Paul Allen And Steve Jobs – Both Left Us Early!


Paul Allen, co-founder of Microsoft died yesterday, Oct. 15, 2018.


His untimely death reminded me of Steve Jobs, co-founder of Microsoft who died Oct. 5, 2011.


Allen co-founder Microsoft in 1975 and Jobs co-founded Apple in 1976


Allen was 65 and Jobs was just 56 at time of death.


Both were pioneers in the IT Revolution.


Both died of cancer.


Both dropped out of college.


Both accumulated $20B of wealth in today’s money.


Both own(ed) 2 sports teams (Jobs posthumously)


Both were huge philanthropists in terms of what they left the world: money in Allen’s case and many innovations in Job’s.


Both have been in Time’s 100 Most Influential People.


Both died an early death–sadly too young!


(Source Graphic: Andy Blumenthal)

Ooh That Is Good

Loving Yourself.jpeg

Hey, congratulations to Roger Federer on winning his 19th tennis championship. 


It’s an absolutely awesome level of athletic achievement and it’s definitely something to celebrate. 


But when I saw this photo of him and his trophy in the paper this morning, it seemed over the top!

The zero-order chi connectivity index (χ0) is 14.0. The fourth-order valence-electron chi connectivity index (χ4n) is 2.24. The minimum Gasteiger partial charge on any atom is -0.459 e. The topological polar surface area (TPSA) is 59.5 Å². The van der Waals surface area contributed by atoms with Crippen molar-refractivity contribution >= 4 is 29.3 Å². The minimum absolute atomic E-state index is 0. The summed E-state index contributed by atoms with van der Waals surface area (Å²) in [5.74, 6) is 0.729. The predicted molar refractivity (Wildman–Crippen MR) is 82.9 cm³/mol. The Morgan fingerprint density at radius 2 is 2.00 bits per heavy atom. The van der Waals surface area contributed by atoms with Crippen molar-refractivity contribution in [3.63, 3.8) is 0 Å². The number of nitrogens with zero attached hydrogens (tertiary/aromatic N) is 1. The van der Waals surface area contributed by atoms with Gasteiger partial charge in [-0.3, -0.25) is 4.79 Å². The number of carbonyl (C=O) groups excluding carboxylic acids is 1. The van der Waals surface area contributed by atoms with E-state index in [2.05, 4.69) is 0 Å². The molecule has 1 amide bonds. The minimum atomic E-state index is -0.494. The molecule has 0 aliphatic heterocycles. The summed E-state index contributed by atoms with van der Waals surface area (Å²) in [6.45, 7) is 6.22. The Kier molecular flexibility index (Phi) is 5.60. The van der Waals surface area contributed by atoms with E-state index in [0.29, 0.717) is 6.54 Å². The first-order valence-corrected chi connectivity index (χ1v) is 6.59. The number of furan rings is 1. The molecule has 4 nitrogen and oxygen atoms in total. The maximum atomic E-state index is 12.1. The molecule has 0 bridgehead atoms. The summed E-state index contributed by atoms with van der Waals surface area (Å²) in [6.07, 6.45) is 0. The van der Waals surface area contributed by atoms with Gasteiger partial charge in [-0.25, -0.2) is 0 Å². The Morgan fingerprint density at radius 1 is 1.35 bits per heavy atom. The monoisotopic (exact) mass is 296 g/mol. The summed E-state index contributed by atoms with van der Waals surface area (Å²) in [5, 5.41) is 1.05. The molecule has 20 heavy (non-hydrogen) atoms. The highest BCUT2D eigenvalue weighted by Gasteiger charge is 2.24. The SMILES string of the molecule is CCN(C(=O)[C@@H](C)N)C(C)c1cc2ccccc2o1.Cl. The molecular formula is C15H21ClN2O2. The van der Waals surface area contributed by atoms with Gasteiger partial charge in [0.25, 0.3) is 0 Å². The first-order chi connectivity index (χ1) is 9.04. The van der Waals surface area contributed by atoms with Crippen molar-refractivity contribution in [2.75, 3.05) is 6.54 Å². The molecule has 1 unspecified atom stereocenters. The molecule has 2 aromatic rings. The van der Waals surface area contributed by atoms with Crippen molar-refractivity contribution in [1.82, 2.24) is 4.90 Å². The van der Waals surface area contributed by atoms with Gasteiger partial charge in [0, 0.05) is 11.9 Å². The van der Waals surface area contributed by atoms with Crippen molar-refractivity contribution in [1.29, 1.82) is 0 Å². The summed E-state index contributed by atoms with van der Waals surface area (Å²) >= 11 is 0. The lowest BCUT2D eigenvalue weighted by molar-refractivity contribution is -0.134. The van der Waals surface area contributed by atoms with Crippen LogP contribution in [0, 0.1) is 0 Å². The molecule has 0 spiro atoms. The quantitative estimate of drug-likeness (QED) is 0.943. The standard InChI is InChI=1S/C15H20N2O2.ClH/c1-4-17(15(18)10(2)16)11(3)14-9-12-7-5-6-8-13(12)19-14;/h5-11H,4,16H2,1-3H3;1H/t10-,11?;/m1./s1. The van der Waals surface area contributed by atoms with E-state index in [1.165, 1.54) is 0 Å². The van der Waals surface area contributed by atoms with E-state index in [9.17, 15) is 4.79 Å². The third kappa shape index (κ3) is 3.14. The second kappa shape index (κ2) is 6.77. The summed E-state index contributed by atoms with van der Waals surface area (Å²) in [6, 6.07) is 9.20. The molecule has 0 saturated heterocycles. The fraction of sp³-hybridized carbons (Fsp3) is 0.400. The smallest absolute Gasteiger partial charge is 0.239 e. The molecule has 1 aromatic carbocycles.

Whenever someone sets their mind to something, works really hard, and is thank G-d able to achieve it–that is something to be happy about and enormously grateful for. 


Hey, listen, I understand there are some real superstars out there and I respect them! 


However, seeing this guy clutching his trophy in both hands, smelling it, kissing it, and more…it looks to me more like idolatry than the pure, sweet smell of success. 


I get it–he worked super hard, achieved impossible things, and deserves to savor the incredible moment–no one is taking that away from him. 


Instead of that gold trophy, wouldn’t you rather see him kissing his wife and children, thanking G-d (and his coach maybe), and saying things like how he will continue to use his success and earning to help others or maybe train the next generation of aspiring athletes. 


I applaud Federer more for his known philanthropy in helping disadvantaged children and doing charitable events for disaster victims than for winning his 19th championship (hey, 18 would’ve been fine too).  


In the end, self- (and trophy-) love and admiration is not the something to celebrate, but should instead point us back to character and using our strength and achievements to help others.


For what is really important in life, there is no earthly trophy for–and certainly not one worth any ultimate embrace. 😉


(Source Photo: Andy Blumenthal via Wall Street Journal)